While it is not news that debt collection continues to be a major CFPB focus, according to a review of the two new bulletins and five CFPB designed action letters consumers can use when responding to debt collectors conducted by the Ballard Spahr's consumer financial services group, “most significantly” the bulletins not only address the conduct of debt collectors and debt buyers, but also is directed at creditors and servicers.
The bulletin adds a new twist to the Dodd-Frank Act prohibition of “unfair, deceptive or abusive” debt collection practices, they wrote, because it does not focus on debt collectors and debt buyers subject to the Fair Debt Collection Practices Act.
Instead, it is “primarily intended as a warning to persons collecting debts who are not subject to FDCPA” such as first-party creditors collecting their own debts or to servicers, including mortgage servicers, “when collecting debts that were current when servicing began.” It means the CFPB can also supervise mortgage servicers and servicing by large banks.
The bulletin reviews CFPB standards and provides a “non-exhaustive list” of examples of conduct that would likely be covered by the general FDCPA prohibitions on harassment or abuse that according to Ballard Spahr's experts indicate the CFPB “would likely consider other acts or practices specifically identified in the FDCPA to be UDAAPs.”
Hence, servicers and creditors who collect their own debts are advised to review their collection practices with their counsel.
In addition, the CFPB has included in the bulletins five action letter templates that address various situations to make it easy for consumers to correspond with debt collectors.
CFPB also announced its consumer complaint system is now taking debt collection complaints “related to any consumer debt,” including mortgages, credit card debt and medical bills that open the door to complaints that may not involve any extension of credit.
Furthermore, the CFPB's website portal allows a consumer to file a complaint against a collector who is not the original creditor, and to send a separate complaint to the original creditor, which means “creditors might be required to respond to complaints about debt buyers, who do not act as service providers and for whom creditors should not be responsible.”
Such action, these insiders warn, “reflects a misguided view by the CFPB that there is no difference between debt buyers and debt collectors,” that holds creditors responsible for violations of law committed by both types of entities, and underscores the need for creditors, including mortgage lenders, “to review and potentially revise their debt sales agreements and conduct heightened due diligence on debt buyers.”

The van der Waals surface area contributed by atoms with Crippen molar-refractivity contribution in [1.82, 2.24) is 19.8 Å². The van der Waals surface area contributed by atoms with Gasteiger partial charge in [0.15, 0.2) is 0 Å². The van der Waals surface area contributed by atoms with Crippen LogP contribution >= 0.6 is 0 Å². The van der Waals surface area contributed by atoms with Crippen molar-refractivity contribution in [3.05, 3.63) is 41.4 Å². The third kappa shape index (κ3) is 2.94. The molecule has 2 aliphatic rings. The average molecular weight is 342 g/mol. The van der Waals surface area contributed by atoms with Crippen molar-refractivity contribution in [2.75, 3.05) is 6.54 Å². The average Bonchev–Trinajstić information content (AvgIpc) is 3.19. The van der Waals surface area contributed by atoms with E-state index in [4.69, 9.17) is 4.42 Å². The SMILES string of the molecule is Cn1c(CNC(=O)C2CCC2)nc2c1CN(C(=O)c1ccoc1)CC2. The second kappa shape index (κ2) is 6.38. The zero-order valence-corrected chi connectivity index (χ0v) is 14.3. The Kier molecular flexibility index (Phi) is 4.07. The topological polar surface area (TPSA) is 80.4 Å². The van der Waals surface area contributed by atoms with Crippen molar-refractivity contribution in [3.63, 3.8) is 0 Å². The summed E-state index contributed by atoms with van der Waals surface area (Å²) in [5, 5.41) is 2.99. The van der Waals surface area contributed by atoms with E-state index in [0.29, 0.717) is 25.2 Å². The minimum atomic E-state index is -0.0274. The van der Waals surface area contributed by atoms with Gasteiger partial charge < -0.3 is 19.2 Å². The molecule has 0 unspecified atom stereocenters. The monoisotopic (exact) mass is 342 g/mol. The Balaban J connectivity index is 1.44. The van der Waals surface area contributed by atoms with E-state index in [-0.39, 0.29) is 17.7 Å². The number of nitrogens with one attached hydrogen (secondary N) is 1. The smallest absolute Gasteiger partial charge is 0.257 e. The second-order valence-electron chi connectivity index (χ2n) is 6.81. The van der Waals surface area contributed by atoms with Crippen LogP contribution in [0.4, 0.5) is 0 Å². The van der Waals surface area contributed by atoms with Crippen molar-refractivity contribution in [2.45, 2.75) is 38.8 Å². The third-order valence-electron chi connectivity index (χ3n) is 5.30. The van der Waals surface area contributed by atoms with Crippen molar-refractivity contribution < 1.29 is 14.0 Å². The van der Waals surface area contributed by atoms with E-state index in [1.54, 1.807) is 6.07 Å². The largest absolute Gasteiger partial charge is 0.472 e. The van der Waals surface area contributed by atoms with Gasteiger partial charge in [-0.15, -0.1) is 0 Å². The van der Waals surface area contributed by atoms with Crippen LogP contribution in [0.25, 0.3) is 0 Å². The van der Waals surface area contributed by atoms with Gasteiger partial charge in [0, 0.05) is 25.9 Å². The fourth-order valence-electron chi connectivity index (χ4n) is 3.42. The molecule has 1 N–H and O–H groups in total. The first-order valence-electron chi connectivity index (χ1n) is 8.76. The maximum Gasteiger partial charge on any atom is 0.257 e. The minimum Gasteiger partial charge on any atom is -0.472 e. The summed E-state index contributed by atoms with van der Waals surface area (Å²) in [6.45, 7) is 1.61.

The bulletins show the expansive reach of the CFPB’s supervisory authority in the debt collection space. If CFPB’s “larger participant” rule enables the CFPB to supervise debt collectors and debt buyers with more than $10 million in annual receipts, Dodd-Frank gave the CFPB authority over “service providers to large insured depository institutions as well as service providers to nonbank mortgage originators,” and can include third-party debt collectors, regardless of the collector’s size.
Consumer advocacy groups do not share those concerns.
The Consumer Federation of America sees CFPB’s actions to protect consumers from harmful debt collection practices as an effective way to enhance communication. CFA's senior financial services advocate Laura Udis praised CFPB’s efforts to put both creditors and collectors on notice of their obligations under the law.
“These bulletins, together with appropriate enforcement and legal actions, will help reign in the worst abuses with falsified robo-affidavits involving sworn statements of amounts due made without personal knowledge of the debt, or worse,” she said.
CFPB’s “self-help” letters may resolve many collection issues for customers through a simple and effective method to exercise their FDCPA rights, she added. These alternatives “provide a number of options for communication between debt collectors and consumers,” without relieving consumers from “the legal obligation to pay valid debts, unless settled or discharged in bankruptcy.”